Speaking at the St. Herman’s Conference

I am late posting this, but my talk is up, and it is pleasant to remember winter in July! My husband and I spoke at a youth conference for Orthodox Christian teenagers and young adults, 43 of them, with seven adults. It was a very great honor. The conference was dedicated to St. Herman of Alaska, a missionary saint who came to Alaska from Russia in 1793 both to serve the Russians who lived there and to minister to the natives, many of whom became Orthodox.

While the St. Herman’s Conference has been well established on the East Coast — I met my husband at one in 1980 — the midwest St. Herman’s Conference is relatively new. I spoke at the first one in 2008, when there were closer to 20 of us, and it was a joy to see how it has grown. The diocese now has a program to encourage the youth to sing in their parishes, and several of them conducted pieces for the services we sang together.

Each conference has a theme. The purpose of this gathering was to bring people together to discuss friendship, the internet, and God. The kids came from everywhere — Chicago, Alaska, Oklahoma, Texas. They listened attentively, asked sharp questions, shared their lives and problems, and learned to sing the services together. They played in the snow on snow tubes and in a human Foosball game, volunteered for four hours at a homeless shelter, and got to know each other over all- you-can-eat fish tacos and bowling after. We ended the services at the St. Herman parish in Hastings, where our friend Fr. Michael Carney is rector.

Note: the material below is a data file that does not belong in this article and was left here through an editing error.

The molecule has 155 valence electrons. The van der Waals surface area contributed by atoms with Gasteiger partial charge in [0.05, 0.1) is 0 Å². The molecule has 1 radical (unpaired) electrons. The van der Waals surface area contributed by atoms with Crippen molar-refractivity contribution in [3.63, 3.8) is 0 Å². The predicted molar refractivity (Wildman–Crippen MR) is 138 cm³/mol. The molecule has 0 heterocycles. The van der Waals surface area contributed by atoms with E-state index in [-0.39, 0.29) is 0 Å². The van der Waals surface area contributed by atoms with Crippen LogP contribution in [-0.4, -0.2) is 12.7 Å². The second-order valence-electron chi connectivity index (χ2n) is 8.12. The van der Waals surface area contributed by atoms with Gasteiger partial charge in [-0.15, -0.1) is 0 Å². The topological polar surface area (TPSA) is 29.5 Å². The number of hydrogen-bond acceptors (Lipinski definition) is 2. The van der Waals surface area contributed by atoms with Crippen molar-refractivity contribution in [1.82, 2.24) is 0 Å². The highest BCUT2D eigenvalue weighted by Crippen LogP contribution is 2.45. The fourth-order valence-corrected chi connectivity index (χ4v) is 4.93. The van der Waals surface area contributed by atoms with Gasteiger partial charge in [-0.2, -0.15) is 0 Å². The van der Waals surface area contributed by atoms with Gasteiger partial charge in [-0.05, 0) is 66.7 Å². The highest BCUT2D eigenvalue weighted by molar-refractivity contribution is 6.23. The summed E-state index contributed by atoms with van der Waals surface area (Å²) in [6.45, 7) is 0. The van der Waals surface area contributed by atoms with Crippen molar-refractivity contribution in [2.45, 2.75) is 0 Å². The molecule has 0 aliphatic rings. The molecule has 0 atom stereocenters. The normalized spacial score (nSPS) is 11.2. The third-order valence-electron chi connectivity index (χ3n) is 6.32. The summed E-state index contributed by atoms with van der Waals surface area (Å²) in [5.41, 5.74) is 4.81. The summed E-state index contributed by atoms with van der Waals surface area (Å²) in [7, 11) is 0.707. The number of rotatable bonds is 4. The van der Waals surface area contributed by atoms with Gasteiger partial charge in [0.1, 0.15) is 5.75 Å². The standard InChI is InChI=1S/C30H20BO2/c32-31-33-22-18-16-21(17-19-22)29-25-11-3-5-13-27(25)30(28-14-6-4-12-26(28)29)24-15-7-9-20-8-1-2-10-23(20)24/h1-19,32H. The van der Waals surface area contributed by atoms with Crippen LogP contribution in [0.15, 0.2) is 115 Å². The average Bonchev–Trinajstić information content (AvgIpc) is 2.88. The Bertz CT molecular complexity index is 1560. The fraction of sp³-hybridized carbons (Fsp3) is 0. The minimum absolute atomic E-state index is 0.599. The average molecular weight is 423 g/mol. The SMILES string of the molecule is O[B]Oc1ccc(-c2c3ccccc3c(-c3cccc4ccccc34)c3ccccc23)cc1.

My talk was on how to “curate” your thoughts before sharing them on the internet. I could not have given this talk before the studying I did for my MFA in Writing. I had to learn to curate my collection of thoughts and experiences, to share them in the best light and with the right juxtapositions, before I could speak to the youth about what to share and how so we can lift each other up and support each other rather than tear people down though our online participation.

The camp where the conference was held is a place of great natural beauty. The dining hall overlooked a frozen lake, and the sky above was a study in blues and greys by day, infused with orange and pink at sunrise. I had thought of Michigan winters as bleak, because I looked at the snow on the side of the road. When you stand in nature and look up, everything changes.

A bishop friend says, “Private prayer is important, but it is only in the services of the Church that we find spiritual regeneration.” And online contact is important, but it is only by meeting face to face that we truly become close. The internet helped us to organize, but of incalculable value was the face to face contact we made, forging new friendships and deepening old ones.

The world can be so cold, both physically and otherwise. It is essential that we make every effort to overcome it, banding together to share and to spread the warmth.

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